In Gamelan You Have to Become One “Feeling”: Sensory Embodiment and Transfer of Musical Knowledge

Winner of the T. Temple Tuttle Prize for best student paper at the 2013 Niagra Chapter of the Society for Ethnomusicology
The processes through which music can be learned are not only dependent upon the music itself, but are also shaped by multiple variables including the musical expert, the learner’s prior experiences, and the familiarity of both with the instruments. All of these act simultaneously as a package through which musical knowledge is acquired. Within the musical setting of an ensemble, in order to make sense of the sound and learn how to execute their part of the music correctly, students must understand exactly what the expert or teacher wants them to know and do. By examining the gamelan gong kebyar ensemble at the Eastman School of Music, Gamelan Lila Muni, and interviewing its Balinese instructor, Pak Nyoman Suadin, this paper will discuss the process through which learning music occurs by questioning: (1) how the learning of ‘bits’ of musical information occurs among new adult learners in the group who have extensive backgrounds in Western musical training, (2) what learning modes are used in this process, and (3) how they accommodate themselves to the new modes of learning needed for approaching gamelan music? Since there does not exist a universal formula for learning music, the acquisition of musical knowledge can be seen as a process of constant, in-real-time process involving both cognitive and sensory abilities.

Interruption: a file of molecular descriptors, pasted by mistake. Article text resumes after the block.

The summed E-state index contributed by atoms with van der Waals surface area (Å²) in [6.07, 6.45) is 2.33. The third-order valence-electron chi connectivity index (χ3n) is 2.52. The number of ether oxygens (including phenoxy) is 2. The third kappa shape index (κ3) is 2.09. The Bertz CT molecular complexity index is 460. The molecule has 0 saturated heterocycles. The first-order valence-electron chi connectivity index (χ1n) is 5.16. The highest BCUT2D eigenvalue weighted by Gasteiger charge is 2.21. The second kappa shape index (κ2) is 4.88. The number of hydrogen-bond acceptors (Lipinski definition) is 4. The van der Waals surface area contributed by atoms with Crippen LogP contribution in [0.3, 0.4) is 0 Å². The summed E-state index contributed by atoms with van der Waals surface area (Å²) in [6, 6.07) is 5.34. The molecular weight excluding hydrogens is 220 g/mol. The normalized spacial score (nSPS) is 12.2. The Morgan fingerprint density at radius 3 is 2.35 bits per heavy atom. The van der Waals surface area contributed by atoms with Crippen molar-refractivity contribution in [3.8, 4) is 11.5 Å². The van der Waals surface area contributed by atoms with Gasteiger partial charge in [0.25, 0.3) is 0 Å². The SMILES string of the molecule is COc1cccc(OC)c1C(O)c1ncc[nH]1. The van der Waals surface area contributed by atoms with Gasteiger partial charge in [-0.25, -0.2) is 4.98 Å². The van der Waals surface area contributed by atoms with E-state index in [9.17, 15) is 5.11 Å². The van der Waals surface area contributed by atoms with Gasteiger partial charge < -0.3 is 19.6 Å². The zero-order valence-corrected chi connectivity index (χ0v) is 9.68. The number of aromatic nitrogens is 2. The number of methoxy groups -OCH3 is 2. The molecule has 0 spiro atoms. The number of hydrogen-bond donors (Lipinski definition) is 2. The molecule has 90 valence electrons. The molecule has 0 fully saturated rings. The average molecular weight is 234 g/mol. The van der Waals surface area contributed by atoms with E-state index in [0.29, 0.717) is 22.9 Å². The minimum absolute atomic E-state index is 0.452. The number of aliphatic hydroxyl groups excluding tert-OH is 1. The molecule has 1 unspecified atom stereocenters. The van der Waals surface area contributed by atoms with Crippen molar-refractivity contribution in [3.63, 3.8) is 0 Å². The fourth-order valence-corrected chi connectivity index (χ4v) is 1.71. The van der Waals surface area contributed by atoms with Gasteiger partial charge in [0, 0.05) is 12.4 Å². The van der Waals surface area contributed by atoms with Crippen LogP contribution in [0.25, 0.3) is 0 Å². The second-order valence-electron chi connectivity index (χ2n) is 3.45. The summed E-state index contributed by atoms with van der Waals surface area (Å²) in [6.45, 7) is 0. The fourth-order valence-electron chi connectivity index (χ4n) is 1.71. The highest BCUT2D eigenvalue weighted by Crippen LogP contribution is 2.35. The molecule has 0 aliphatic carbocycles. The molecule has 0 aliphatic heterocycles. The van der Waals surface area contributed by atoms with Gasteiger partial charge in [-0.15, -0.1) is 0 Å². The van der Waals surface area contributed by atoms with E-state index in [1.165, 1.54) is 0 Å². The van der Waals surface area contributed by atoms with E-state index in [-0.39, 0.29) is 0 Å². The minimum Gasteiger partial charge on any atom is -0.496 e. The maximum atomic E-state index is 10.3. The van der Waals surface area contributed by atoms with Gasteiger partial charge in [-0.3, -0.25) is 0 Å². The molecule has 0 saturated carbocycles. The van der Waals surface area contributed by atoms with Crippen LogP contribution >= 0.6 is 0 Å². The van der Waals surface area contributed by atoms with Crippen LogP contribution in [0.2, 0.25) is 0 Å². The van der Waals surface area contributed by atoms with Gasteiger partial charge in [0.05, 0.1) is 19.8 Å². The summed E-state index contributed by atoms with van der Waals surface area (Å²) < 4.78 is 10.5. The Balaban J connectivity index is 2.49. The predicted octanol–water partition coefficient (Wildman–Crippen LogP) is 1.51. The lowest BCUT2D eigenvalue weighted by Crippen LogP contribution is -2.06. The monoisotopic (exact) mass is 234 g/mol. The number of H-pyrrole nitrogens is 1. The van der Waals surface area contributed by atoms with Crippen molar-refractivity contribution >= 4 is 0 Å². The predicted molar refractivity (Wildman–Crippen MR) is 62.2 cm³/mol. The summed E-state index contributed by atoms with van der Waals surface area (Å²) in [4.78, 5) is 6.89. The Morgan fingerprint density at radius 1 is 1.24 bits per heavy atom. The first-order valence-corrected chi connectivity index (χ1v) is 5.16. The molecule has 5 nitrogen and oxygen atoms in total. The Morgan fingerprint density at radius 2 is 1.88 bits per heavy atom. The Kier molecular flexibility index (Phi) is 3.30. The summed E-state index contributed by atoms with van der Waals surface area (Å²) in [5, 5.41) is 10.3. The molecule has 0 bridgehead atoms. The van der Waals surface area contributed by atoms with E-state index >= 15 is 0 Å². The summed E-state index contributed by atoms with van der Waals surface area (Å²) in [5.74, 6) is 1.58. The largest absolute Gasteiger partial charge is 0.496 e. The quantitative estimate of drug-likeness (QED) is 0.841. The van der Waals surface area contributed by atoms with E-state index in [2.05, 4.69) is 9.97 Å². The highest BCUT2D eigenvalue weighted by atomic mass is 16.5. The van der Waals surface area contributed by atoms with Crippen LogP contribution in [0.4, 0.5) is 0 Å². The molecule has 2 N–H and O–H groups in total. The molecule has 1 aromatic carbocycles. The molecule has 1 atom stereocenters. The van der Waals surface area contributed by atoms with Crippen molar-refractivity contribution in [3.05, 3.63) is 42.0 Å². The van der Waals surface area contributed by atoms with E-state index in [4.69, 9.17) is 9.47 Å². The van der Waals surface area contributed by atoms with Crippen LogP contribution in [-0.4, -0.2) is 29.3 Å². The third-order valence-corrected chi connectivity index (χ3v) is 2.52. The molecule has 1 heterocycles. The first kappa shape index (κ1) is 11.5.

I thought I knew a lot about music, but I did not know the first thing about Balinese gamelan music. So, like any new graduate student in ethnomusicology, it was the first course in which I enrolled. I was so excited to learn a new music—that was, until the second rehearsal. That first Saturday afternoon, we all went to meet the instruments and learn the basics: “Take off your shoes, walk around the instruments, hold the hammer this way, and stop the sound with your other hand.” But, then came Nyoman. At our second rehearsal, our Balinese instructor Pak Nyoman Suadin was there, demonstrating the most beautiful sounds, which we were to replicate. I held my breath, I watched his panggul (hammer), and when it was our turn to play we made a cacophonous, aural mess. Not only were these sounds new, but even to a bunch of highly trained music students this system made no sense.

Our ugal player (and wonderful teaching assistant) made a video of Nyoman playing each part, and posted it online. I went home, watched it for an hour or so, and transcribed it into a combination of Western notation and invented symbolic notation. Then I practiced. I went back the next Saturday hoping for the best, but Nyoman kept staring at me. His eyebrows were telling me in a not so subtle way that what I had played was not quite what he had in mind. I gave up on my “transcribe and practice” method, and decided to just watch. I tried very hard to do exactly what Nyoman was doing. If he sang, I tried to sing. If he moved, I moved that way. I still did not play any better, at first, but somehow the system started to make sense to my ears. I was hearing better, but I had never learned music in this way before.